And it is the final insult, for the tenants and leaseholders forced to endure this torment, knowing that in absolute denial of all promises made to them by the Tory councillors who so cleverly delivered the hugely profitable 'regeneration' of West Hendon into the hands of Barratts - they have no chance of living in the new housing. They have no right to live there. They cannot afford to live there. Their homes are being knocked down, tenants 'decanted' to other 'regeneration' sites, 'temporary people', already living the reality of a nation soon to be freed from the tyranny of human rights legislation. 

The right to respect for your home, and private life? You have no right to a home, in Broken Barnet, for sure, and if you live in a 'regeneration' area: your right to respect for that home, and your private life is not applicable, of course.

For the last few weeks residents have claimed they have had to put up with this continual noise, dirt and traffic at times when the contract clearly specifies work should not be taking place at all, ie in the evening, Saturday and Sunday. Constant complaints have been made, to no avail. It would appear that the developers are in something of a hurry, for whatever reason there might be. Urgency in the sense of time being money, no doubt.

Certainly since Mrs Angry last visited the site, some parts are almost unrecognisable. Where once the car park was, the site of the now lost memorial to the victims of the bombing: there stands a grim building, reminiscent of a state penitentiary, overlooking the squalid backyards of former shops on the Edgware Road, now closed, dying slowly over the years in ironic, treacherous denial of the very concept of regeneration. Or perhaps more of an assisted death, through the tender mercies of Barnet Council, and Barratts.

This is where the few tenants who have managed to retain secure tenancies are to be housed. The lucky ones: kept in check, safely outside the footprint of the private development, and of course not allowed any sight of the Welsh Harp, as that must be a privilege reserved for those who can afford to buy a view. How else to teach aspiration, either Tory or New Labour version, without such corrective discipline?

Looming horribly over the site, as you can see from Mrs Angry's photos, is the lift shaft of one of the two monstrous tower blocks that Barnet approved as suitable architecture right slap bang next to the oasis of beauty, and Site of Special Scientific Interest, that is the Welsh Harp. Twenty four storeys were marked out. There are two more to go. And the twin tower due to accompany this blot on the landscape is going to be even taller: thirty two floors.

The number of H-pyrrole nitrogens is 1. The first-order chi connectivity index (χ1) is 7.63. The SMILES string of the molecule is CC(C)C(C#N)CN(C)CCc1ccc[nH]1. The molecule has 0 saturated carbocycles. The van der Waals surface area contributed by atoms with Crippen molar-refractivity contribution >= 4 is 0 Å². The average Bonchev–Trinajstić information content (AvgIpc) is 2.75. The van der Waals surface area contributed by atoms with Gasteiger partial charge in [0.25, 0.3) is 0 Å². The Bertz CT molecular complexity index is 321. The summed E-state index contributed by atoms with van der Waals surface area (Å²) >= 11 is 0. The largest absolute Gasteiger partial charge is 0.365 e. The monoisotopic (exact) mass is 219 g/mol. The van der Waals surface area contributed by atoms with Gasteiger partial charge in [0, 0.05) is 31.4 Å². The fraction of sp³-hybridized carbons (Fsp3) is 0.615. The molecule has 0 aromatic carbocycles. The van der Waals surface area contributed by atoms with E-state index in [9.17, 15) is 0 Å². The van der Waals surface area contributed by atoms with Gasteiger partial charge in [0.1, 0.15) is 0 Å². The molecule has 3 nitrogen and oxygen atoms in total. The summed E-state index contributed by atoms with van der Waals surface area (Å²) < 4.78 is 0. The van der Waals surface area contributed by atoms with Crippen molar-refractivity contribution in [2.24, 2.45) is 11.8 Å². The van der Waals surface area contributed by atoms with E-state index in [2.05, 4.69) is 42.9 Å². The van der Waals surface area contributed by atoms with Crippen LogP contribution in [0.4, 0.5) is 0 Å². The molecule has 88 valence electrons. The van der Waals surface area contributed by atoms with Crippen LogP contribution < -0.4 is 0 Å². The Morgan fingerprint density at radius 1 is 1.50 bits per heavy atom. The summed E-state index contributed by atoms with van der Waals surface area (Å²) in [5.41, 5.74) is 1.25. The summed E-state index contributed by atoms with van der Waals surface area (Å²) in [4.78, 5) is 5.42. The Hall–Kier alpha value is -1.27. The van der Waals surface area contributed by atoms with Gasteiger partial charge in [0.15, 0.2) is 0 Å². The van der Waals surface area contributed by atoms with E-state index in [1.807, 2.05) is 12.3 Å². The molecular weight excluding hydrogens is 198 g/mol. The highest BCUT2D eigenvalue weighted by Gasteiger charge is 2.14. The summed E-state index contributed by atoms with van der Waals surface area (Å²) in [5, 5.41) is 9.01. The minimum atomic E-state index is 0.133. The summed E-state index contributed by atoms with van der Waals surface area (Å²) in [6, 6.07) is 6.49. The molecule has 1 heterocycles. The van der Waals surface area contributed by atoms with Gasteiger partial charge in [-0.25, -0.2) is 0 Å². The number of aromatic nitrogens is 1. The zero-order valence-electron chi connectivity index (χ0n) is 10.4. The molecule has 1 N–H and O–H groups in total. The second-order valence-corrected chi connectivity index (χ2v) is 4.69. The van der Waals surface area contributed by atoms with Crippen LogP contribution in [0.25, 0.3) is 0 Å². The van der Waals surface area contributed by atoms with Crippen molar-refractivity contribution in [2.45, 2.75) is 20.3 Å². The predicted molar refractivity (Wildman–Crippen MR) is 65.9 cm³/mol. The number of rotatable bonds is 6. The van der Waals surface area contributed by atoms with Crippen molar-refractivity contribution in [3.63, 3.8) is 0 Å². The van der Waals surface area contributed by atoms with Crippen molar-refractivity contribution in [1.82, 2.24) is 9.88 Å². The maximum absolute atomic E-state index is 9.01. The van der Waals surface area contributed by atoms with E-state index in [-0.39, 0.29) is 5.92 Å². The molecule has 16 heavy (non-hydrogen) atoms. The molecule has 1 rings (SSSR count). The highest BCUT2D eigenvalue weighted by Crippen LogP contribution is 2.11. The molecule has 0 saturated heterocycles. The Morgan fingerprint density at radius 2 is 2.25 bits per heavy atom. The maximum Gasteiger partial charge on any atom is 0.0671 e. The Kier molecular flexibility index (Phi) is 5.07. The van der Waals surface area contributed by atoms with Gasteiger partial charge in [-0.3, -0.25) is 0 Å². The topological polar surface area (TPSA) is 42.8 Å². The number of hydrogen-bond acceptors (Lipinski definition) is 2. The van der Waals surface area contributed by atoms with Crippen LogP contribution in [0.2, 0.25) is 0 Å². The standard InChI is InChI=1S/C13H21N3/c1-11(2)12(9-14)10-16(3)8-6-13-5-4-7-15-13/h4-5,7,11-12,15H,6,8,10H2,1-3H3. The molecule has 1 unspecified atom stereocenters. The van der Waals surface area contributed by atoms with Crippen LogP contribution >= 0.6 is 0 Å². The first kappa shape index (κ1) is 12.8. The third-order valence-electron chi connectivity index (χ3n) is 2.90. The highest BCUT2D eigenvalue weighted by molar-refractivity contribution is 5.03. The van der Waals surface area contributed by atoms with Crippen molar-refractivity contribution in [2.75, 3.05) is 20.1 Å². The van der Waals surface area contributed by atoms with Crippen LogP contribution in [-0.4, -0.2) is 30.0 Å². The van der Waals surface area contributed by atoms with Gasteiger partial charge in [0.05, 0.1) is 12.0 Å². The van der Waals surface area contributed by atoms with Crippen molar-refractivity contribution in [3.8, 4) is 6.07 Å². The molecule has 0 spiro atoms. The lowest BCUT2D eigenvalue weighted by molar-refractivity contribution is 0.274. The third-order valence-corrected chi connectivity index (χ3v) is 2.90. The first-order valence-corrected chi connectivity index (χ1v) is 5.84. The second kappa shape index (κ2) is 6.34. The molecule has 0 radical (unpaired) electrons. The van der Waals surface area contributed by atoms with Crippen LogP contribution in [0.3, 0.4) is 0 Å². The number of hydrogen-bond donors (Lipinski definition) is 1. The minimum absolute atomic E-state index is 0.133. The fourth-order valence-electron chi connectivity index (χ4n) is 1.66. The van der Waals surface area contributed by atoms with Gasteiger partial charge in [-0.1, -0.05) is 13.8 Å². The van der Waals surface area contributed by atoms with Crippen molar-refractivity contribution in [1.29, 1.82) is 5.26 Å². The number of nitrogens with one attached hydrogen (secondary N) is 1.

*Updated: Jasmin has reminded Mrs Angry that there will eventually be no less than FOUR tower blocks - the other two supposed to be 19 and 21 storeys respectively - although some fear the heights may be extended beyond this.

And if you think this is not a blot on the landscape, look at the photo at the beginning of this post, and see how tower number one blights the skyline, thrusting defiantly at the clouds, at even such a distance from the site.

Off we went, Jasmin and Mrs Angry, keeping well clear of the lorries and mess, and skirting round the side of the estate, onto the remaining part of York Memorial Park, which is marked for further expansion of the development, and the further encroachment on the site of the bombing. 

The land here is still uneven, in an interesting and suggestive way: and the discovery of some sort of old drainage cover hidden in the grass, not far from the trees still remaining from the old boundary by the water's edge, led one to wonder just what else an archaeological survey of the area might find.

Round the fringe of the Harp, trying to follow the former pathway, now neglected and reclaimed by nature, lost under a carpet of grass and a temporary rebellion of wildflowers, visited by darting, electric blue damsel flies, and the happy droning of busy bees, barely audible as the noise of work on the buildings, the hammering of corporate profit, carried on relentlessly above us.